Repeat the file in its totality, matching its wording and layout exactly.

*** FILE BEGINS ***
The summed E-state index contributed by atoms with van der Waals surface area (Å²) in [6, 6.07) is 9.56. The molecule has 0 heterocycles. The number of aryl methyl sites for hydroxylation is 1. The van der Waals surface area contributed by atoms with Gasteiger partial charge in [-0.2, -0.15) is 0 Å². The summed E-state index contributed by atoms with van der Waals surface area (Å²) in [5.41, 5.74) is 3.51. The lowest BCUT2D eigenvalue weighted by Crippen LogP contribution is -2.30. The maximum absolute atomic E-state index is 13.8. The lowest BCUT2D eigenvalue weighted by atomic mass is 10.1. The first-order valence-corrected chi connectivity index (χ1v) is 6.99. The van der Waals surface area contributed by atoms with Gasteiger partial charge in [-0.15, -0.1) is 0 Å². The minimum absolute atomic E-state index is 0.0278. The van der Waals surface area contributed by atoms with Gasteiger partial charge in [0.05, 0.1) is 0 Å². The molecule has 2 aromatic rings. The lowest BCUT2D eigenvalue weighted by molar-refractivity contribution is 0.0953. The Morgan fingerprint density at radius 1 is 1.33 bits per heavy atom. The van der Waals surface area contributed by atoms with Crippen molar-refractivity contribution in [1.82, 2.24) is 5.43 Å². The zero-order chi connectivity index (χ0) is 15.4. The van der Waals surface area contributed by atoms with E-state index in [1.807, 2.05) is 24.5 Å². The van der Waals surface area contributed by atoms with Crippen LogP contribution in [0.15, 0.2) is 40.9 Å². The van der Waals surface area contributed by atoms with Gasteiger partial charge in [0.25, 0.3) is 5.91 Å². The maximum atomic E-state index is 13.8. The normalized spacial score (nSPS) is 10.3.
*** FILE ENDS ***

The summed E-state index contributed by atoms with van der Waals surface area (Å²) in [6, 6.07) is 9.56. The molecule has 0 heterocycles. The number of aryl methyl sites for hydroxylation is 1. The van der Waals surface area contributed by atoms with Gasteiger partial charge in [-0.2, -0.15) is 0 Å². The summed E-state index contributed by atoms with van der Waals surface area (Å²) in [5.41, 5.74) is 3.51. The lowest BCUT2D eigenvalue weighted by Crippen LogP contribution is -2.30. The maximum absolute atomic E-state index is 13.8. The lowest BCUT2D eigenvalue weighted by atomic mass is 10.1. The first-order valence-corrected chi connectivity index (χ1v) is 6.99. The van der Waals surface area contributed by atoms with Gasteiger partial charge in [-0.15, -0.1) is 0 Å². The minimum absolute atomic E-state index is 0.0278. The van der Waals surface area contributed by atoms with Gasteiger partial charge in [0.05, 0.1) is 0 Å². The molecule has 2 aromatic rings. The lowest BCUT2D eigenvalue weighted by molar-refractivity contribution is 0.0953. The Morgan fingerprint density at radius 1 is 1.33 bits per heavy atom. The van der Waals surface area contributed by atoms with Crippen molar-refractivity contribution in [1.82, 2.24) is 5.43 Å². The zero-order chi connectivity index (χ0) is 15.4. The van der Waals surface area contributed by atoms with E-state index in [1.807, 2.05) is 24.5 Å². The van der Waals surface area contributed by atoms with Crippen LogP contribution in [0.15, 0.2) is 40.9 Å². The van der Waals surface area contributed by atoms with Gasteiger partial charge in [0.25, 0.3) is 5.91 Å². The maximum atomic E-state index is 13.8. The normalized spacial score (nSPS) is 10.3.